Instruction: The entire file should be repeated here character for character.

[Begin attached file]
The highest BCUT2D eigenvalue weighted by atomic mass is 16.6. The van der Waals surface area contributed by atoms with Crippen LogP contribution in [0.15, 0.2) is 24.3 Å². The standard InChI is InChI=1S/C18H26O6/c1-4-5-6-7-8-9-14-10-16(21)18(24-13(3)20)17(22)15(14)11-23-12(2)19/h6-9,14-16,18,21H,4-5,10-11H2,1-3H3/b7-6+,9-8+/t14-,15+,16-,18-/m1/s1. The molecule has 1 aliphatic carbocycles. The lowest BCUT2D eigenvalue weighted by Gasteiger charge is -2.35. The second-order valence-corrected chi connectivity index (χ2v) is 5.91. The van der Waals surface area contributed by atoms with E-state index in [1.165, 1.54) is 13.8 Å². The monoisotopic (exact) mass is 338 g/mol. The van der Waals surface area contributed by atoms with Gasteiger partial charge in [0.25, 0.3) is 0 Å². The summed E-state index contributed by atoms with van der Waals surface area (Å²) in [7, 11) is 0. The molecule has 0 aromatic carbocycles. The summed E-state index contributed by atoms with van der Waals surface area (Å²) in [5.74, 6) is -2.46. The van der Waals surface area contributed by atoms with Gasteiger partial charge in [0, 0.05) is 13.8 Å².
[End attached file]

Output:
The highest BCUT2D eigenvalue weighted by atomic mass is 16.6. The van der Waals surface area contributed by atoms with Crippen LogP contribution in [0.15, 0.2) is 24.3 Å². The standard InChI is InChI=1S/C18H26O6/c1-4-5-6-7-8-9-14-10-16(21)18(24-13(3)20)17(22)15(14)11-23-12(2)19/h6-9,14-16,18,21H,4-5,10-11H2,1-3H3/b7-6+,9-8+/t14-,15+,16-,18-/m1/s1. The molecule has 1 aliphatic carbocycles. The lowest BCUT2D eigenvalue weighted by Gasteiger charge is -2.35. The second-order valence-corrected chi connectivity index (χ2v) is 5.91. The van der Waals surface area contributed by atoms with E-state index in [1.165, 1.54) is 13.8 Å². The monoisotopic (exact) mass is 338 g/mol. The van der Waals surface area contributed by atoms with Gasteiger partial charge in [0.25, 0.3) is 0 Å². The summed E-state index contributed by atoms with van der Waals surface area (Å²) in [7, 11) is 0. The molecule has 0 aromatic carbocycles. The summed E-state index contributed by atoms with van der Waals surface area (Å²) in [5.74, 6) is -2.46. The van der Waals surface area contributed by atoms with Gasteiger partial charge in [0, 0.05) is 13.8 Å².